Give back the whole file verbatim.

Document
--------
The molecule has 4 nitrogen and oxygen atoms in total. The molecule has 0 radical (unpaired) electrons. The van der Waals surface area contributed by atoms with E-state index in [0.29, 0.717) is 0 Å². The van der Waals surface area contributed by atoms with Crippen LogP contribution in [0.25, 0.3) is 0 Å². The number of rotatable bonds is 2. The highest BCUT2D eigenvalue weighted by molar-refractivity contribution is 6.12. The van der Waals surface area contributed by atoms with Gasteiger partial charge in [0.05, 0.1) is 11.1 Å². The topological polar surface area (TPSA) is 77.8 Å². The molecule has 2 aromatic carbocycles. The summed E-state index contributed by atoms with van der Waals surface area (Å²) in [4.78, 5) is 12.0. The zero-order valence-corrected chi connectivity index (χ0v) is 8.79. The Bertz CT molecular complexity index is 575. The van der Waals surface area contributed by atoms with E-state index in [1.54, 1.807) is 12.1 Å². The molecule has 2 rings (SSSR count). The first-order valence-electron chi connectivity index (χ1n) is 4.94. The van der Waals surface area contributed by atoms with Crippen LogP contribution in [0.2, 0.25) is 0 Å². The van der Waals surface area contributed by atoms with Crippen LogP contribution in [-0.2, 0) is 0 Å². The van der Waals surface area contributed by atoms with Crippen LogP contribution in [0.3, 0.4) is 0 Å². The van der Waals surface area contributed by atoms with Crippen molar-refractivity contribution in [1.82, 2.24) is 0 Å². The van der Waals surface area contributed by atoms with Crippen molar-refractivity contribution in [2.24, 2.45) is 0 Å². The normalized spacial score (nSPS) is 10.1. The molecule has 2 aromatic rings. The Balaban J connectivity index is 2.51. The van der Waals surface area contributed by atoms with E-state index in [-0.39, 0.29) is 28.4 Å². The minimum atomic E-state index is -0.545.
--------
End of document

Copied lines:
The molecule has 4 nitrogen and oxygen atoms in total. The molecule has 0 radical (unpaired) electrons. The van der Waals surface area contributed by atoms with E-state index in [0.29, 0.717) is 0 Å². The van der Waals surface area contributed by atoms with Crippen LogP contribution in [0.25, 0.3) is 0 Å². The number of rotatable bonds is 2. The highest BCUT2D eigenvalue weighted by molar-refractivity contribution is 6.12. The van der Waals surface area contributed by atoms with Gasteiger partial charge in [0.05, 0.1) is 11.1 Å². The topological polar surface area (TPSA) is 77.8 Å². The molecule has 2 aromatic carbocycles. The summed E-state index contributed by atoms with van der Waals surface area (Å²) in [4.78, 5) is 12.0. The zero-order valence-corrected chi connectivity index (χ0v) is 8.79. The Bertz CT molecular complexity index is 575. The van der Waals surface area contributed by atoms with E-state index in [1.54, 1.807) is 12.1 Å². The molecule has 2 rings (SSSR count). The first-order valence-electron chi connectivity index (χ1n) is 4.94. The van der Waals surface area contributed by atoms with Crippen LogP contribution in [0.2, 0.25) is 0 Å². The van der Waals surface area contributed by atoms with Crippen LogP contribution in [-0.2, 0) is 0 Å². The van der Waals surface area contributed by atoms with Crippen LogP contribution in [0.3, 0.4) is 0 Å². The van der Waals surface area contributed by atoms with Crippen molar-refractivity contribution in [1.82, 2.24) is 0 Å². The van der Waals surface area contributed by atoms with Crippen molar-refractivity contribution in [2.24, 2.45) is 0 Å². The normalized spacial score (nSPS) is 10.1. The molecule has 2 aromatic rings. The Balaban J connectivity index is 2.51. The van der Waals surface area contributed by atoms with E-state index in [-0.39, 0.29) is 28.4 Å². The minimum atomic E-state index is -0.545.